Should we applaud single fathers for the same work single mothers do?
There are more single mothers than single fathers. Failed relationships may occasion this singlehood, deaths of significant others, or the choices to go about parenthood alone from the get-go, for example, using sperm and ovary donors to conceive.
Whatever caused the family to be a single parent home, the majority of those who are often left or found taking care of the children are the mothers.
And reader, you will agree that raising children singlehandedly is no easy task. You are the primary parent who has to wear both hats- head of the home and nurturer of the family.
On a normal day, the parent who stayed or the remaining parent is required to earn money to keep the household running, the children in school, cover their medical costs, pay for their extracurricular activities, make hospital runs, keep the peace between extended families who want to spend time with the children at conflicting times, pay for vacations and endure cold wars with the absentee parent- all while struggling to maintain an identity as an individual and not just a parent. This is their life 24/7/365.
Whether a nanny is helping out with the children or not, this single parent has no social life to boast of.
Work and family eat up much of their time, and on the off chance that they do get to attempt dating, the fact that they have children often disqualifies them from having and enjoying relationships that will end in serious commitment.
Now, a crop of single fathers is also emerging.
They are celebrated for doing the same thing single mothers do and go through. They are celebrated for spending time with their children, carrying babies in their carriers, cooking food at home instead of ordering takeout meals, washing clothes, enduring heartbreaks when women reject them and so forth. They are hailed for sacrificing themselves to care for the family and doing what is unexpected for men.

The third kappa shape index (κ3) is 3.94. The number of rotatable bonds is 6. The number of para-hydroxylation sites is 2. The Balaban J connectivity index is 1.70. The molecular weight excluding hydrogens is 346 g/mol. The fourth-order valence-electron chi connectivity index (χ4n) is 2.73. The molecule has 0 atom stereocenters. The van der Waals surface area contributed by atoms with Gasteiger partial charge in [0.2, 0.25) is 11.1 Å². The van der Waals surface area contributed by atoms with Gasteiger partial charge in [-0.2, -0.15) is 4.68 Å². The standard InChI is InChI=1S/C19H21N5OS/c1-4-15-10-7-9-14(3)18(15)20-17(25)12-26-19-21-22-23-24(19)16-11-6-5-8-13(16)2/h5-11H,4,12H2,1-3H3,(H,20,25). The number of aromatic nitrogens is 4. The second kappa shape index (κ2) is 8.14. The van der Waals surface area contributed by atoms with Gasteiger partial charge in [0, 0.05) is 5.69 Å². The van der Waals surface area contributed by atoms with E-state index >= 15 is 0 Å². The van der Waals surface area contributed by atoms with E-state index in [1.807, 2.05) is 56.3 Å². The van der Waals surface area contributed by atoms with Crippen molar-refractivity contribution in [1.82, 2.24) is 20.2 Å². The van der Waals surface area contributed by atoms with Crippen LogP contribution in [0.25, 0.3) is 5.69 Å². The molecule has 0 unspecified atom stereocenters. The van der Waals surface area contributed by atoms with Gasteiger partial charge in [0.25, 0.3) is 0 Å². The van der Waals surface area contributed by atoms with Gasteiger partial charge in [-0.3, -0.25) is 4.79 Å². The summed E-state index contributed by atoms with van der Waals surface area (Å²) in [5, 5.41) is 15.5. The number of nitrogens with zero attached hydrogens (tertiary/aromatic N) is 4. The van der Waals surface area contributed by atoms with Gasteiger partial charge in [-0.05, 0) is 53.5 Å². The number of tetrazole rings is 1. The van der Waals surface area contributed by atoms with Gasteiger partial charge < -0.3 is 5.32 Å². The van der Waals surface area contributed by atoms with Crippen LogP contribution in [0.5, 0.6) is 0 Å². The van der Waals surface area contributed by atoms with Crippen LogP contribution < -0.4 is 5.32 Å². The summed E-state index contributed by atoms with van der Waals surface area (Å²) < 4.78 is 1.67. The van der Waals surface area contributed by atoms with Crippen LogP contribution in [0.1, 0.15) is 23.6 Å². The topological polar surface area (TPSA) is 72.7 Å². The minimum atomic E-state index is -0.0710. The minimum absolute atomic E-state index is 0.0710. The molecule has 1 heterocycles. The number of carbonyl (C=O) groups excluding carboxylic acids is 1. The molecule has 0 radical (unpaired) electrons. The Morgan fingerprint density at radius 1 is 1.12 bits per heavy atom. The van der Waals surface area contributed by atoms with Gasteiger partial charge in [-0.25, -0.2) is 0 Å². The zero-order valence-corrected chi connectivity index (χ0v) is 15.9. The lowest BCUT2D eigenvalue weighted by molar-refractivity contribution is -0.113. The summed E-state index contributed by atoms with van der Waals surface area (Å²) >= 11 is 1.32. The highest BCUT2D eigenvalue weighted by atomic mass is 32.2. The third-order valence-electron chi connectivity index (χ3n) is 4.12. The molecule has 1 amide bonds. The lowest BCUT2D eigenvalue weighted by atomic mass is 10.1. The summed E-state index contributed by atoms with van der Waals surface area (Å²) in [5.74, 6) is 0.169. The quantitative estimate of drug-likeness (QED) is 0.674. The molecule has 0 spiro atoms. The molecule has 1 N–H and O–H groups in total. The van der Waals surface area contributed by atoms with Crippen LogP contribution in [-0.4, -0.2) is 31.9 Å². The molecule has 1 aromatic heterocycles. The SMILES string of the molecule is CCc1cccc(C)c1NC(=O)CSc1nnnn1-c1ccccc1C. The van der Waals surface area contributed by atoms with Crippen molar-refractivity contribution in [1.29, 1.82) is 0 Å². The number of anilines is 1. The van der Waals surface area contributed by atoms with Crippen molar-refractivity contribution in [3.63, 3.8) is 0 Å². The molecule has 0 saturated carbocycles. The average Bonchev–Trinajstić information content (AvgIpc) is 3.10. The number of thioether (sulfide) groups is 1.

But then, should they be celebrated for being single parents? Should they be lauded for being parents to their own children? Should they be lauded for being the exception?
Should they be celebrated for living the lives single mothers live and are often stigmatized for? Is it okay for them to be excused when they say they are taking a short vacation to re-energize themselves to continue taking care of the family, while women are often demonized for leaving their kids behind to live their lives for a few days? For going out to a party?
I believe that both single mothers and fathers should be held to the same standards. We cannot be a society that looks kindly on single fathers either succeeding or struggling to maintain their families and fault single mothers for the same solely based on their relationship status.
What is good for the goose is good for the gander- so if you must celebrate single fathers, reserve some praise for single mothers too.